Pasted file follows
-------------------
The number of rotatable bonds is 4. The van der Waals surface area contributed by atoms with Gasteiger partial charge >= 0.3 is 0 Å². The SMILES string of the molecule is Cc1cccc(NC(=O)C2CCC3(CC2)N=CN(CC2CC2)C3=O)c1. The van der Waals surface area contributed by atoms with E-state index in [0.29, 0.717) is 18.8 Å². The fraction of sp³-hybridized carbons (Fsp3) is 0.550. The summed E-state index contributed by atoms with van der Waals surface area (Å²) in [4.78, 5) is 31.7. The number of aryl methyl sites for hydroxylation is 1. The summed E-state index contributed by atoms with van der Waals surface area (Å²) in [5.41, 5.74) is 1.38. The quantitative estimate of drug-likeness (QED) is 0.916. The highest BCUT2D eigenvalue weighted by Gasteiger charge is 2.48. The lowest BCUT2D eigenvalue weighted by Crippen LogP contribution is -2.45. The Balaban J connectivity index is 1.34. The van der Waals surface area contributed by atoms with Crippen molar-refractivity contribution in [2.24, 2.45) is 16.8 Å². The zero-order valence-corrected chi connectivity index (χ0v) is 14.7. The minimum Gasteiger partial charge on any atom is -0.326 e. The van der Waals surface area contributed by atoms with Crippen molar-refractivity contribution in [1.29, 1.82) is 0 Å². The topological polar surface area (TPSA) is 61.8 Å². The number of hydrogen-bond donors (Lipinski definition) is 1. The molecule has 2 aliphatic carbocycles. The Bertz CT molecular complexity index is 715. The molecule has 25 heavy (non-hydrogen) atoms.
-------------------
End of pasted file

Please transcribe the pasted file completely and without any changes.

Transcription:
The number of rotatable bonds is 4. The van der Waals surface area contributed by atoms with Gasteiger partial charge >= 0.3 is 0 Å². The SMILES string of the molecule is Cc1cccc(NC(=O)C2CCC3(CC2)N=CN(CC2CC2)C3=O)c1. The van der Waals surface area contributed by atoms with E-state index in [0.29, 0.717) is 18.8 Å². The fraction of sp³-hybridized carbons (Fsp3) is 0.550. The summed E-state index contributed by atoms with van der Waals surface area (Å²) in [4.78, 5) is 31.7. The number of aryl methyl sites for hydroxylation is 1. The summed E-state index contributed by atoms with van der Waals surface area (Å²) in [5.41, 5.74) is 1.38. The quantitative estimate of drug-likeness (QED) is 0.916. The highest BCUT2D eigenvalue weighted by Gasteiger charge is 2.48. The lowest BCUT2D eigenvalue weighted by Crippen LogP contribution is -2.45. The Balaban J connectivity index is 1.34. The van der Waals surface area contributed by atoms with Crippen molar-refractivity contribution in [2.24, 2.45) is 16.8 Å². The zero-order valence-corrected chi connectivity index (χ0v) is 14.7. The minimum Gasteiger partial charge on any atom is -0.326 e. The van der Waals surface area contributed by atoms with Crippen molar-refractivity contribution in [1.29, 1.82) is 0 Å². The topological polar surface area (TPSA) is 61.8 Å². The number of hydrogen-bond donors (Lipinski definition) is 1. The molecule has 2 aliphatic carbocycles. The Bertz CT molecular complexity index is 715. The molecule has 25 heavy (non-hydrogen) atoms.